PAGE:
Bridging the Gap Between the Expert and the Unknowledgeable

by Chantal Boudreau

Bruce Blake’s post on the unreliable narrator got me to thinking about narrators, or PoV characters, who are unreliable because of a lack of knowledge. Some readers are able to accept the character’s failing. Others find their narrow perspective hard to handle, especially if the reader is an expert in that area. Their ignorance, even if justified by circumstance, can be frustrating.

One example of this I ran into was when I had a test reader who worked in IT try out a story I had written involving technology gone wrong – a story where the protagonist was a technophobe and for the most part techno-illiterate. The character’s distaste for technology was a reasonable explanation as to why the protagonist had rejected the technology found in the story in the first place, which was an important component of the plot. My reader took issue with the main character’s technological ignorance, trying to impose his own understanding upon the unwary man (he should know this, he should expect that, he should be able to explain these things), even though as far as their technological knowledge base was concerned, they were on opposite ends of the spectrum. Technology was such a fundamental part of the reader’s identity that it created a disconnect between him and the protagonist that he just couldn’t circumvent.

I’ve seen this gap work the opposite way too, when a character is an expert and the reader lacks knowledge. I found this problem with Technicians and Scholars in my Fervor series and some of the more knowledgeable wizards in Masters and Renegades. The character gets excited about things that may not generate as much interest in the average person (think Sheldon talking physics to Penny in The Big Bang Theory) but his or her drive regarding a particular topic could be essential to the plot. As a writer, you may need to demonstrate that the character’s quest for knowledge can border on obsessive, but doing so can risk boring or even alienating the reader, so you have to tread cautiously.

So what can a writer do if this gap can’t be avoided? How does one bridge that gap for the reader while remaining true to the character and the story? How does a writer prevent that frustration or disinterest?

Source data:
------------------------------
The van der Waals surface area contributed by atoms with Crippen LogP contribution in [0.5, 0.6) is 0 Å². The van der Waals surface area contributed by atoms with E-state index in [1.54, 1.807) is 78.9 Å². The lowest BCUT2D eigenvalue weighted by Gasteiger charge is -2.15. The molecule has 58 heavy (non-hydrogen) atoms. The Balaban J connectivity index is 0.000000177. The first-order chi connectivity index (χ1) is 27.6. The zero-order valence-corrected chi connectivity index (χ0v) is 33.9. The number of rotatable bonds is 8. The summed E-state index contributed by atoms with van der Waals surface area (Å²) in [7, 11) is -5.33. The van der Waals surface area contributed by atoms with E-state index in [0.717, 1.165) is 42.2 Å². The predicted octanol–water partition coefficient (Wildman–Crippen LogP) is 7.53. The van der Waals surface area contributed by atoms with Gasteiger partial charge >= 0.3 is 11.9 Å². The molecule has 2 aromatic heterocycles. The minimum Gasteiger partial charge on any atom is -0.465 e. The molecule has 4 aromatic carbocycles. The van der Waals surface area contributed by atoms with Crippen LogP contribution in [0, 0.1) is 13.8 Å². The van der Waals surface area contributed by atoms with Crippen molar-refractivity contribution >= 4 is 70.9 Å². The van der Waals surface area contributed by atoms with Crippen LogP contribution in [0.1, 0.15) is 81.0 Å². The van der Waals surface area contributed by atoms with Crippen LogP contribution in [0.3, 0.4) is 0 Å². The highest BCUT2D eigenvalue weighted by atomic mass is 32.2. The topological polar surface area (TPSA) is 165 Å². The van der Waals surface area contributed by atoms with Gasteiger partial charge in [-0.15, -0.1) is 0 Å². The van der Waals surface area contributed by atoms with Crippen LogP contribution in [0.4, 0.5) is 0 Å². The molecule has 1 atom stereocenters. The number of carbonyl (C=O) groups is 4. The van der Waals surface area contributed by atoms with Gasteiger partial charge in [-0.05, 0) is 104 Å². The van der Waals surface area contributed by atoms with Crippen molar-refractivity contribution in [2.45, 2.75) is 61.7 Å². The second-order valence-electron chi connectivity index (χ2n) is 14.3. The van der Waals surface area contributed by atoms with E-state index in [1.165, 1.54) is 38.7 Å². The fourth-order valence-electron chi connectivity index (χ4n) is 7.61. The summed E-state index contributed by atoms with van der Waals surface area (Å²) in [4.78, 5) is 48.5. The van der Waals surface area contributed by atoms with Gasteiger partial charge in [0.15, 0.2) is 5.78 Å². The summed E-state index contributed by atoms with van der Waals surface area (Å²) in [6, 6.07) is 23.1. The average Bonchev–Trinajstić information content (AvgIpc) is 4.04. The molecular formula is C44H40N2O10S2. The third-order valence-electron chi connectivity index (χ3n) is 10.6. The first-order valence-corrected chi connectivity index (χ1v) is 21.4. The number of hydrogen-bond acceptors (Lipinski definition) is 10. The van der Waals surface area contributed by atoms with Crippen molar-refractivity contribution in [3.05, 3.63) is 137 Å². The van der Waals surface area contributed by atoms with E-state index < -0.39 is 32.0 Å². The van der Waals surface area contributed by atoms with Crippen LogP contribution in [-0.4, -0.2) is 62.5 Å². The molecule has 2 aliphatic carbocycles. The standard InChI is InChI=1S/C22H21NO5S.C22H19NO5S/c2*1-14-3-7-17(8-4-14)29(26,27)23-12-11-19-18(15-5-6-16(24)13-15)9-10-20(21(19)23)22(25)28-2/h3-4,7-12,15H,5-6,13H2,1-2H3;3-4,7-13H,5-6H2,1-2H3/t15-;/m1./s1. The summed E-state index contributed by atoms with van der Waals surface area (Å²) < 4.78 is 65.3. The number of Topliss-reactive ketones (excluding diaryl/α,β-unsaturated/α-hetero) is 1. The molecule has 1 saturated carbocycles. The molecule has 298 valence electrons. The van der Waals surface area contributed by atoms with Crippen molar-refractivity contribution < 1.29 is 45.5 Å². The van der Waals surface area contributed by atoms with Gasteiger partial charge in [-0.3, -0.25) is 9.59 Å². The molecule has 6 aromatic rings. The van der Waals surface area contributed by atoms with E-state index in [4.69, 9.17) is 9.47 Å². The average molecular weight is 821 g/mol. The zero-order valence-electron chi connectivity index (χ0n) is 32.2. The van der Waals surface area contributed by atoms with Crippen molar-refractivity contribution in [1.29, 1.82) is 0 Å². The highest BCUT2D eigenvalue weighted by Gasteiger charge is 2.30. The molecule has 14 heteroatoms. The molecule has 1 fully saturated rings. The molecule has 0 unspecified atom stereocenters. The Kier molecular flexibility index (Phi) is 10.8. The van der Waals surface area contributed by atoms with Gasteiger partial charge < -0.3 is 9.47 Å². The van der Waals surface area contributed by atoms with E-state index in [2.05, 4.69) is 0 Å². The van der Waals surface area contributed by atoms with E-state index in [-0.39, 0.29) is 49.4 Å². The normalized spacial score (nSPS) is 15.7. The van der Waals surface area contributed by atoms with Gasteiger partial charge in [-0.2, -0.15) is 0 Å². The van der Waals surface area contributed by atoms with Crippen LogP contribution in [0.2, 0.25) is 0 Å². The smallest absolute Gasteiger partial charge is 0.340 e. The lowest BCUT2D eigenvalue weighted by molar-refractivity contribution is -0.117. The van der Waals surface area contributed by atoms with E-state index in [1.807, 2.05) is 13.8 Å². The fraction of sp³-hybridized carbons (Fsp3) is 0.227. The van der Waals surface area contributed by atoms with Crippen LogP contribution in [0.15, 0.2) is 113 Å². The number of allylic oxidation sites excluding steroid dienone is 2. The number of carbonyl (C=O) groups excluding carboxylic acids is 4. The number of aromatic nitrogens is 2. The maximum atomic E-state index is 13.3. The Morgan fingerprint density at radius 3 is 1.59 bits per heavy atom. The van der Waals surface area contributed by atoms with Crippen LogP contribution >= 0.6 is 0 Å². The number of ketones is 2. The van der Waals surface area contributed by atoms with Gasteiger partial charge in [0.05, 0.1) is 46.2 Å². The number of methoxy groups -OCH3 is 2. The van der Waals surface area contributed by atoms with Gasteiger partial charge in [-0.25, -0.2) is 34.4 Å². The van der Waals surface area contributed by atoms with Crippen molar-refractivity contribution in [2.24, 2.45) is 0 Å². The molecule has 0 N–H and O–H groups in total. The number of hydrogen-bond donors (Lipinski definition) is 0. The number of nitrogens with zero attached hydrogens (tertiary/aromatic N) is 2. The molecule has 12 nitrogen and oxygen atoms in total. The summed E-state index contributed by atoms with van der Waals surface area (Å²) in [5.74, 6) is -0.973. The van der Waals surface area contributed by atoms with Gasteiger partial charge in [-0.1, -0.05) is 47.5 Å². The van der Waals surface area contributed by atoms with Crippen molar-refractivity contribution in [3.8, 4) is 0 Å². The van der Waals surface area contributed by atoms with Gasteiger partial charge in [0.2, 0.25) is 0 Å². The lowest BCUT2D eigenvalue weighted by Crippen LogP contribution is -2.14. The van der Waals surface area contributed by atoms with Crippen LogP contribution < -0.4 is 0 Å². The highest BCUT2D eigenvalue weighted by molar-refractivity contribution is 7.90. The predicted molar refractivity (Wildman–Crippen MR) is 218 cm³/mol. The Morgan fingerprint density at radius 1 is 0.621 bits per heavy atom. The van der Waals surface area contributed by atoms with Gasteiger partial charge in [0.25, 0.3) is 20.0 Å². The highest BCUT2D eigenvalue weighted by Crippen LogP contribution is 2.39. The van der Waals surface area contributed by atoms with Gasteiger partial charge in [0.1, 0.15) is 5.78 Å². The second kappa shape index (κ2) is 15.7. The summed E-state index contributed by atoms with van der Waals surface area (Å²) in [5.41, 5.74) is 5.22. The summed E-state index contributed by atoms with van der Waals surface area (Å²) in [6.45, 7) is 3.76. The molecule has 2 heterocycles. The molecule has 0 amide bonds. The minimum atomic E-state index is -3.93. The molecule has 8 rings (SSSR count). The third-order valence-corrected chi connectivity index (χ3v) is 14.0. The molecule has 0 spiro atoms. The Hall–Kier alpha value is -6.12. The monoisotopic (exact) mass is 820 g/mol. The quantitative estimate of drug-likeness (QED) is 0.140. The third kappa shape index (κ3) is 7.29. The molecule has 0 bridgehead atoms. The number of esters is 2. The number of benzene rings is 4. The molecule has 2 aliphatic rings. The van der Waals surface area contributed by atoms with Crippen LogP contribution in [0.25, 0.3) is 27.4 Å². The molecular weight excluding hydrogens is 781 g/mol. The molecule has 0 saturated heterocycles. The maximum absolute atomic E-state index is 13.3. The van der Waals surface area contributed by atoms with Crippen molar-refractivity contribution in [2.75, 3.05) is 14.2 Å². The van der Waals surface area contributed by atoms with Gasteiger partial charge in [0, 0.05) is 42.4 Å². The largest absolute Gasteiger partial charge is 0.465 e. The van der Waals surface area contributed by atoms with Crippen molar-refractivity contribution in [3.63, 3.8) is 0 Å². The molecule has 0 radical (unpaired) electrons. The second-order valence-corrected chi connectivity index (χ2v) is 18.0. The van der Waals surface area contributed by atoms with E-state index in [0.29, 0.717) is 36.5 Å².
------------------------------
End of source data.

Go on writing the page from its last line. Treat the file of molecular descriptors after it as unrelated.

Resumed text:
There are a few options. The first is being constantly aware that any difference is there. A writer can remind the reader of a character’s lack of knowledge through narrative or dialogue, at appropriate times, to reduce frustration. A writer can be conscious of when a learned character threatens to share to the point of an info dump. Listening to an expert blather on about a particular topic can put a less interested person to sleep.

Another option is to foil the gap with a secondary character – one more like the reader. That other character can point out an unknowledgeable character’s weaknesses with some sympathy or give the expert character a blank stare or a questioning look…or even a yawn… when they start going into too much detail. He or she can lend some understanding as to why the first character does what he or she does. This way, the impact of any knowledge gap on the reader is lessened.

As much as a writer wants the reader to get inside a character’s head and relate to them, this won’t always work when there is a significant knowledge gap between character and reader. Sometimes the relationship has to be sacrificed in part for the sake of realism. The character can still be likeable and may offer up other traits in common with the reader so they can sympathize with them to some degree, but there may always be at least a little disconnect on an intellectual level. That’s not necessarily a bad outcome. A writer will never be able to capture the full interest of every reader with every character. And sometimes lending a reader a new perspective is the whole point of the tale.

Just something to consider the next time a character in a story you’re reading makes you say: “why would he/she think that?”

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2 comments on “Bridging the Gap Between the Expert and the Unknowledgeable

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